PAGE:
CLIMATIC AND URBAN CONTROL OF THE TIMING AND MAGNITUDE OF MICROCYSTIN PEAKS IN HARDWATER EUTROPHIC LAKES
Human alteration of climate and nutrient cycles contribute to the global expansion of harmful algal and cyanobacterial blooms. In freshwater ecosystems, warmer water temperatures have led to earlier cyanobacterial blooms by increased growth rates and favoring buoyant taxa in thermally-stratified water columns, while nutrient pollution has enhanced biomass and its intrinsic toxicity. Elevated toxin content also depends on the presence of toxigenic strains, the chemical form of nitrogen (N), light regime, and cellular stoichiometry, but little is known of the hierarchy of mechanisms underlying extreme toxin production. Here we used 10-years of bi-weekly sampling for microcystin (MC) in seven productive hardwater lakes to quantify how environmental drivers influence the phenology and decadal trends in MC. Analysis of time series with generalized additive models (GAM) revealed that temporal patterns of MC content differed among lakes and both between and within years. MC content increased downstream of an urban source of N despite constant cyanobacterial biomass, whereas timing of peak MC levels shifted earlier in the summer in reference eutrophic lakes lacking urban pollution. Overall, MC peaks have become more intense and prolonged as a result of the dual effects of changing climate and nutrient pollution.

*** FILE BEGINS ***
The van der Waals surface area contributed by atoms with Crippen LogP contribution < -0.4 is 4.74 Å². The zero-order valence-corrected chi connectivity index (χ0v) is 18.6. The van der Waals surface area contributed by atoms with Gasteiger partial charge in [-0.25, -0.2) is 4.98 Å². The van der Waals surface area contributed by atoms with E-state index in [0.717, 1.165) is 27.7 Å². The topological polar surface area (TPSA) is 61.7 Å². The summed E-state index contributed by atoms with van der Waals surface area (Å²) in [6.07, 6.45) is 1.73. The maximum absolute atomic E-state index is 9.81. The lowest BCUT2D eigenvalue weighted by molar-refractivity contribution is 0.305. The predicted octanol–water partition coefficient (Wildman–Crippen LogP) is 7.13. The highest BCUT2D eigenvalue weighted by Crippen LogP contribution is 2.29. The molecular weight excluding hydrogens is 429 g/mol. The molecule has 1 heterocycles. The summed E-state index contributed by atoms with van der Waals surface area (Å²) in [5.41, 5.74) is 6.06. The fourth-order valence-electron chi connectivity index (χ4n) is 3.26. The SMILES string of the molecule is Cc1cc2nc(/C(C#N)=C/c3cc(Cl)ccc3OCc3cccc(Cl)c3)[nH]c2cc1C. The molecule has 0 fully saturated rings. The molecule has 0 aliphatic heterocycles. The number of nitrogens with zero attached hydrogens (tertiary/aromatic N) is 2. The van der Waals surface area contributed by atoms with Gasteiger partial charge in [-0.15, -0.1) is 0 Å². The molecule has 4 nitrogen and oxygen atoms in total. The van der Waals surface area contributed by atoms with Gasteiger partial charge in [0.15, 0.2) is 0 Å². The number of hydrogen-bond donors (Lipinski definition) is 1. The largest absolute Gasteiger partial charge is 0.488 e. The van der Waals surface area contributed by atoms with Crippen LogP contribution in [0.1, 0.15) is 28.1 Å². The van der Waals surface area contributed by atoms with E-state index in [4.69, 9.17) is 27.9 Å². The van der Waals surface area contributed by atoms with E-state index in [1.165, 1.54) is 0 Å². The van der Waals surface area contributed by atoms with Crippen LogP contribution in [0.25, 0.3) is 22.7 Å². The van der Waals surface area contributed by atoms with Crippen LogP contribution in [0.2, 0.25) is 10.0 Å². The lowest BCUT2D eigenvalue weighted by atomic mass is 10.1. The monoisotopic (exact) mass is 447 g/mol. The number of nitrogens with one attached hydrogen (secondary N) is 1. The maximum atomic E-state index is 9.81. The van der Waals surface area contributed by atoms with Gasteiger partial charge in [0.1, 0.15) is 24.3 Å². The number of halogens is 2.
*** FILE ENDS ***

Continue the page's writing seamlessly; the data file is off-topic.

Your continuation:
Hayes, N. M., University of Regina, Canada, Nicole.Hayes@uregina.edu
Haig, H. A., University of Regina, Canada, email@example.com
Simpson, G. L., University of Regina, Canada, Gavin.Simpson@uregina.ca
Leavitt, P. R., University of Regina, Canada, Peter.Leavitt@uregina.ca
Location: 323 B
Presentation is given by student: No